On April 4th and 5th, I attended this year’s Google Teacher Academy (GTA), which was held at the Google office in London, England.
“The Google Teacher Academy is a free professional development experience designed to help K-12 educators get the most from innovative technologies. Each Academy is an intensive, one-day event [with an optional second day] where participants get hands-on experience with Google's free products and other technologies, learn about innovative instructional strategies, receive resources to share with colleagues, and immerse themselves in an innovative corporate environment. Upon completion, Academy participants become Google Certified Teachers who share what they learn with other K-12 educators in their local region.”
Throughout my time with Google, I attended sessions on Google Apps for Education, Google Docs, Google Calendar, Google Sites, Google Art Project, scripts, Google Maps, YouTube, Google+, Google Chrome, and more. Most of the sessions focused on unique ways in which the products could be used, both inside and outside the classroom. The instructors assumed that attendees already possessed basic knowledge of these programs, so they instead focused on “hidden gems”.
The majority of the resources from the GTA are featured on a Google website (see link below). It felt like each session served as a preview or tease of its designated topic, and then the attendees were left to further explore the subject matter on their own time through the website. In the near future I plan to take a thorough look at the website, so that I can make use of some of its resources during the 2012-2013 school year. Through professional development, I would also like familiarize other teachers with what the website has to offer.
Although it is too soon to offer a comprehensive list of my favorite resources and ideas that I will put into action, there are a few that currently come to mind: Google Search Curriculum, Google Art Project, TEDEd, Flubaroo, animaps.com, and flipteaching.com. Also, after sitting through a few “YouTube in the classroom” sessions, it is hard not to think about what my students could accomplish if my classroom had its own YouTube channel.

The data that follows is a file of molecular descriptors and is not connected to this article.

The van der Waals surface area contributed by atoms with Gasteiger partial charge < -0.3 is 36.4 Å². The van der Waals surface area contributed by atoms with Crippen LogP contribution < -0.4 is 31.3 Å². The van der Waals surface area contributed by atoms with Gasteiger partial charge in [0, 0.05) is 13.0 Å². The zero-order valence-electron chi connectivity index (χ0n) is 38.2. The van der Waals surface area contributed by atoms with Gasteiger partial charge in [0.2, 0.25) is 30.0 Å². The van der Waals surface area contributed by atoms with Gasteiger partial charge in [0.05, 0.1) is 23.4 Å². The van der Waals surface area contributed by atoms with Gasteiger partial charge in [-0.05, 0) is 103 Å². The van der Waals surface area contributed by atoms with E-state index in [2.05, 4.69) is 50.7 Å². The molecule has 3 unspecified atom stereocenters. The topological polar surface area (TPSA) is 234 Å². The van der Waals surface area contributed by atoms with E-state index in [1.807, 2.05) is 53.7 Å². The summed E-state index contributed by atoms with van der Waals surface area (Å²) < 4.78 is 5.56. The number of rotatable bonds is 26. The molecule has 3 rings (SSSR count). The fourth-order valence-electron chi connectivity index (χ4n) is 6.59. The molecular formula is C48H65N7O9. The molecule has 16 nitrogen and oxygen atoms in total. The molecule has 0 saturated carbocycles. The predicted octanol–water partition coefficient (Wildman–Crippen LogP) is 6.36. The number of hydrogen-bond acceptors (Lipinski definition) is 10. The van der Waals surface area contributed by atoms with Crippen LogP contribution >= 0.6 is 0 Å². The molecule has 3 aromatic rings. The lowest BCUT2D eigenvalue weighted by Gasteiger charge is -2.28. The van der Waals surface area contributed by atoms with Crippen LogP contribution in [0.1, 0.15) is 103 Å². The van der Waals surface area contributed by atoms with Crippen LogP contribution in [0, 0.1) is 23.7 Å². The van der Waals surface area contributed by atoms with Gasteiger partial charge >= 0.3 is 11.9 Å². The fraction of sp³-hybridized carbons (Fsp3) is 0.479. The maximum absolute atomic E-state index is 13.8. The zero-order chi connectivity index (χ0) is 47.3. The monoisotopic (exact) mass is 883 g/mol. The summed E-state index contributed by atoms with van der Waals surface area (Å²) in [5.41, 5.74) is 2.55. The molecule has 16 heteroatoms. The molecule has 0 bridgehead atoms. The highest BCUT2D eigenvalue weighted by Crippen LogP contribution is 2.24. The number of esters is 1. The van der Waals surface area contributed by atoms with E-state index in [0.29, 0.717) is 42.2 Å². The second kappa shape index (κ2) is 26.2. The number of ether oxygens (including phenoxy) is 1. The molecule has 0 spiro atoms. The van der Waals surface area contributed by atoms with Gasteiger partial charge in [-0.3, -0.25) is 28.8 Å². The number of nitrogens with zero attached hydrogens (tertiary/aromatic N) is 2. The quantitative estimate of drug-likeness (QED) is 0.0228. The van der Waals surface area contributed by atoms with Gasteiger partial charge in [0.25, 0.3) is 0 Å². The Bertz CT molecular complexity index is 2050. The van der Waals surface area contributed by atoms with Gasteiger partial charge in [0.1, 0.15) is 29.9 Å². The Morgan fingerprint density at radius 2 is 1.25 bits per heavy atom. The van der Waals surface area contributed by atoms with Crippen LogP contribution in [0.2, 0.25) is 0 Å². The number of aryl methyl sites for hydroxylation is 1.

The passion and knowledge of the presenters helped to make the GTA unforgettable. Many of them were seasoned teachers and presenters, while others worked directly for Google. Either way, they all displayed in-depth knowledge of Google tools and how to get the most out of them.
Furthermore, enough cannot be said about the 49 other teachers who attended the conference. Throughout the two days, I had the opportunity to interact with almost all of them in one way or another. The members of this diverse group work across all educational fields, and they are from all parts of the world. I look forward to collaborating with a handful of them throughout the future.
Finally, one of the highlights of the GTA was the opportunity to video chat with Google engineers from Mountain View, California. Through a handful of sessions, we communicated with workers from several product departments, such as Google Docs, YouTube, and Google+. Each time, we were provided with the opportunity to ask questions. Also, and to my amazement, each engineer offered a brief demo of a few features/upgrades that Google will be releasing within the next year or so.
Overall, the Google Teacher Academy was two days of professional development that were both absolutely inspiring and entirely educational. As someone who is more familiar with Apple products, I appreciate the way in which my new resources and information will drive me to stretch myself when it comes to my areas of proficiency, and in terms of the level of education that I can provide for my students.
Connect with Ross on Twitter.
Latest posts by Ross Cooper (see all)
- Brand Your School. Not Yourself. - September 2, 2018
- Project Based Learning: Six Hours of Professional Development (a free mini-course) - August 12, 2018
- Four Reasons to Tackle Flexible Learning Spaces - August 5, 2018